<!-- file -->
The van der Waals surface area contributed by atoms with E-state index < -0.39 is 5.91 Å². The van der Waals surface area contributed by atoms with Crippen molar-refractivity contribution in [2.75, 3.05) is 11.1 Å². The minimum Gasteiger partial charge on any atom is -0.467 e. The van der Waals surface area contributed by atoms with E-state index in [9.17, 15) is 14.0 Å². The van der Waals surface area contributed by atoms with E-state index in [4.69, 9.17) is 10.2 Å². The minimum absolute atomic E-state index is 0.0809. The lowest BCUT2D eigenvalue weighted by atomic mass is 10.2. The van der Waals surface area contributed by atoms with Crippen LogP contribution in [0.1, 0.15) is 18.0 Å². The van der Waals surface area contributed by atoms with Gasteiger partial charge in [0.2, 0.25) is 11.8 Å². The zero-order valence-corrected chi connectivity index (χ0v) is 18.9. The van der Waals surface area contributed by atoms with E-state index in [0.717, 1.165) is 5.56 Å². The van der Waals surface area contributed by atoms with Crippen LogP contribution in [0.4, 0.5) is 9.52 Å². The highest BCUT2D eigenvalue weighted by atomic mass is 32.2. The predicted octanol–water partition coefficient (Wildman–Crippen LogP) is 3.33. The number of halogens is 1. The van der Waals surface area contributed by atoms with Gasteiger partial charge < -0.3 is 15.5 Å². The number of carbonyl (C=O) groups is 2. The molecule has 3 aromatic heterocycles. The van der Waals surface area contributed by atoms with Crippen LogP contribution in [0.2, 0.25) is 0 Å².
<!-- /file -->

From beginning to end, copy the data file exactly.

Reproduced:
The van der Waals surface area contributed by atoms with E-state index < -0.39 is 5.91 Å². The van der Waals surface area contributed by atoms with Crippen molar-refractivity contribution in [2.75, 3.05) is 11.1 Å². The minimum Gasteiger partial charge on any atom is -0.467 e. The van der Waals surface area contributed by atoms with E-state index in [9.17, 15) is 14.0 Å². The van der Waals surface area contributed by atoms with E-state index in [4.69, 9.17) is 10.2 Å². The minimum absolute atomic E-state index is 0.0809. The lowest BCUT2D eigenvalue weighted by atomic mass is 10.2. The van der Waals surface area contributed by atoms with Crippen LogP contribution in [0.1, 0.15) is 18.0 Å². The van der Waals surface area contributed by atoms with Gasteiger partial charge in [0.2, 0.25) is 11.8 Å². The zero-order valence-corrected chi connectivity index (χ0v) is 18.9. The van der Waals surface area contributed by atoms with E-state index in [0.717, 1.165) is 5.56 Å². The van der Waals surface area contributed by atoms with Crippen LogP contribution in [0.4, 0.5) is 9.52 Å². The highest BCUT2D eigenvalue weighted by atomic mass is 32.2. The predicted octanol–water partition coefficient (Wildman–Crippen LogP) is 3.33. The number of halogens is 1. The van der Waals surface area contributed by atoms with Gasteiger partial charge < -0.3 is 15.5 Å². The number of carbonyl (C=O) groups is 2. The molecule has 3 aromatic heterocycles. The van der Waals surface area contributed by atoms with Crippen LogP contribution in [0.2, 0.25) is 0 Å².